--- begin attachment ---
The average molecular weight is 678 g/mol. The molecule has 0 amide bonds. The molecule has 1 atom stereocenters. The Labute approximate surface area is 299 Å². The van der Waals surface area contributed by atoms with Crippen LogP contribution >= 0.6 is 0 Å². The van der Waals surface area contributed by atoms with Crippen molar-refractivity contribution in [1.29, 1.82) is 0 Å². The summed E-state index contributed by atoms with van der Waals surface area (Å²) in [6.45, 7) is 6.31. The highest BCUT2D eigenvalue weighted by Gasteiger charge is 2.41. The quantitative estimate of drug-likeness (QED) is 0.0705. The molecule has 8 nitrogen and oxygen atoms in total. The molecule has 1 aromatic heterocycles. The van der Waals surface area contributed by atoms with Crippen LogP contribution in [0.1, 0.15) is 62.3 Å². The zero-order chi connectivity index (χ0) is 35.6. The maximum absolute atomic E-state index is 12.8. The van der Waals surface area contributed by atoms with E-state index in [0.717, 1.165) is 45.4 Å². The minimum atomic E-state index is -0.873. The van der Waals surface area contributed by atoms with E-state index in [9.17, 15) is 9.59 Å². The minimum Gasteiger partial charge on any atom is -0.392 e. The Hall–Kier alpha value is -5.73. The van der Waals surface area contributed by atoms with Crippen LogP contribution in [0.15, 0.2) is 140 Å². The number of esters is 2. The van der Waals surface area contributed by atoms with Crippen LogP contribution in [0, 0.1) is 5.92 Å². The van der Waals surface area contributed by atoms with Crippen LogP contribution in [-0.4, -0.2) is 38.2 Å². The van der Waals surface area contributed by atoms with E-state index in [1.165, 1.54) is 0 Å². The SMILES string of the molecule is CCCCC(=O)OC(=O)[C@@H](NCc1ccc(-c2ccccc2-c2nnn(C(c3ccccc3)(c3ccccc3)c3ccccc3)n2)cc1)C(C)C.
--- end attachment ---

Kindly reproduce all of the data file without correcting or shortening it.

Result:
The average molecular weight is 678 g/mol. The molecule has 0 amide bonds. The molecule has 1 atom stereocenters. The Labute approximate surface area is 299 Å². The van der Waals surface area contributed by atoms with Crippen LogP contribution >= 0.6 is 0 Å². The van der Waals surface area contributed by atoms with Crippen molar-refractivity contribution in [1.29, 1.82) is 0 Å². The summed E-state index contributed by atoms with van der Waals surface area (Å²) in [6.45, 7) is 6.31. The highest BCUT2D eigenvalue weighted by Gasteiger charge is 2.41. The quantitative estimate of drug-likeness (QED) is 0.0705. The molecule has 8 nitrogen and oxygen atoms in total. The molecule has 1 aromatic heterocycles. The van der Waals surface area contributed by atoms with Crippen LogP contribution in [0.1, 0.15) is 62.3 Å². The zero-order chi connectivity index (χ0) is 35.6. The maximum absolute atomic E-state index is 12.8. The van der Waals surface area contributed by atoms with E-state index in [0.717, 1.165) is 45.4 Å². The minimum atomic E-state index is -0.873. The van der Waals surface area contributed by atoms with E-state index in [9.17, 15) is 9.59 Å². The minimum Gasteiger partial charge on any atom is -0.392 e. The Hall–Kier alpha value is -5.73. The van der Waals surface area contributed by atoms with Crippen LogP contribution in [0.15, 0.2) is 140 Å². The number of esters is 2. The van der Waals surface area contributed by atoms with Crippen LogP contribution in [0, 0.1) is 5.92 Å². The van der Waals surface area contributed by atoms with Crippen LogP contribution in [-0.4, -0.2) is 38.2 Å². The van der Waals surface area contributed by atoms with E-state index in [1.165, 1.54) is 0 Å². The SMILES string of the molecule is CCCCC(=O)OC(=O)[C@@H](NCc1ccc(-c2ccccc2-c2nnn(C(c3ccccc3)(c3ccccc3)c3ccccc3)n2)cc1)C(C)C.